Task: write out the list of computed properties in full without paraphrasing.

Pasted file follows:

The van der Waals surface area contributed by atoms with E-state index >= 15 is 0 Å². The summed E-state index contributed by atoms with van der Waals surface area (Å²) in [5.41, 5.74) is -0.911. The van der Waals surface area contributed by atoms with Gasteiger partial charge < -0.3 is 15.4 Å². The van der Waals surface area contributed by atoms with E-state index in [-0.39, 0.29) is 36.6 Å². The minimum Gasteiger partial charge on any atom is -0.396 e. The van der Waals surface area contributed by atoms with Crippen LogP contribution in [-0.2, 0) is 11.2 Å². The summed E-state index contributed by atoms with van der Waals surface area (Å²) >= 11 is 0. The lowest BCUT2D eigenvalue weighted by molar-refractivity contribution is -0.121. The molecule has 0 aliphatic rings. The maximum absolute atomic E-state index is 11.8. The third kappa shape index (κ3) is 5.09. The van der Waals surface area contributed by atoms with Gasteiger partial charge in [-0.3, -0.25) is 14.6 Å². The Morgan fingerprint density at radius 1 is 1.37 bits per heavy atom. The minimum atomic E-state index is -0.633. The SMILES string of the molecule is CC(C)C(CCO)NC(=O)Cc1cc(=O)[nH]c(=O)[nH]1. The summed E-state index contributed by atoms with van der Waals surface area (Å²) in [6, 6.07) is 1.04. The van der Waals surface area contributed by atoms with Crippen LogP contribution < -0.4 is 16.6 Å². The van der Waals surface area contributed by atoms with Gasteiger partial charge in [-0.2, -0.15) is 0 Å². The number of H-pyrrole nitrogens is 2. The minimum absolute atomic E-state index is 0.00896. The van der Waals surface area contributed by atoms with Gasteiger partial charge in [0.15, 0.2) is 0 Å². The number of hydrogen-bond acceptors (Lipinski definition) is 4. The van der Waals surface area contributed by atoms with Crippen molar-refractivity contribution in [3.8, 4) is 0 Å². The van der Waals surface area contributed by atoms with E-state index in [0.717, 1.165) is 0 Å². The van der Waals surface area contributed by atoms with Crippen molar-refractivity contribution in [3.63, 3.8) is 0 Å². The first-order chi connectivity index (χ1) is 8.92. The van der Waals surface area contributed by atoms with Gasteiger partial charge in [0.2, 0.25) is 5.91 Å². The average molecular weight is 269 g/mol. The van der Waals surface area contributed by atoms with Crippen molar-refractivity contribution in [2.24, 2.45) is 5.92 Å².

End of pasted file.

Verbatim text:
The van der Waals surface area contributed by atoms with E-state index >= 15 is 0 Å². The summed E-state index contributed by atoms with van der Waals surface area (Å²) in [5.41, 5.74) is -0.911. The van der Waals surface area contributed by atoms with Gasteiger partial charge < -0.3 is 15.4 Å². The van der Waals surface area contributed by atoms with E-state index in [-0.39, 0.29) is 36.6 Å². The minimum Gasteiger partial charge on any atom is -0.396 e. The van der Waals surface area contributed by atoms with Crippen LogP contribution in [-0.2, 0) is 11.2 Å². The summed E-state index contributed by atoms with van der Waals surface area (Å²) >= 11 is 0. The lowest BCUT2D eigenvalue weighted by molar-refractivity contribution is -0.121. The molecule has 0 aliphatic rings. The maximum absolute atomic E-state index is 11.8. The third kappa shape index (κ3) is 5.09. The van der Waals surface area contributed by atoms with Gasteiger partial charge in [-0.3, -0.25) is 14.6 Å². The Morgan fingerprint density at radius 1 is 1.37 bits per heavy atom. The minimum atomic E-state index is -0.633. The SMILES string of the molecule is CC(C)C(CCO)NC(=O)Cc1cc(=O)[nH]c(=O)[nH]1. The summed E-state index contributed by atoms with van der Waals surface area (Å²) in [6, 6.07) is 1.04. The van der Waals surface area contributed by atoms with Crippen LogP contribution < -0.4 is 16.6 Å². The van der Waals surface area contributed by atoms with Gasteiger partial charge in [-0.2, -0.15) is 0 Å². The number of H-pyrrole nitrogens is 2. The minimum absolute atomic E-state index is 0.00896. The van der Waals surface area contributed by atoms with Gasteiger partial charge in [0.15, 0.2) is 0 Å². The number of hydrogen-bond acceptors (Lipinski definition) is 4. The van der Waals surface area contributed by atoms with Crippen molar-refractivity contribution in [3.8, 4) is 0 Å². The van der Waals surface area contributed by atoms with E-state index in [0.717, 1.165) is 0 Å². The van der Waals surface area contributed by atoms with Crippen molar-refractivity contribution in [3.63, 3.8) is 0 Å². The first-order chi connectivity index (χ1) is 8.92. The van der Waals surface area contributed by atoms with Gasteiger partial charge in [0.2, 0.25) is 5.91 Å². The average molecular weight is 269 g/mol. The van der Waals surface area contributed by atoms with Crippen molar-refractivity contribution in [2.24, 2.45) is 5.92 Å².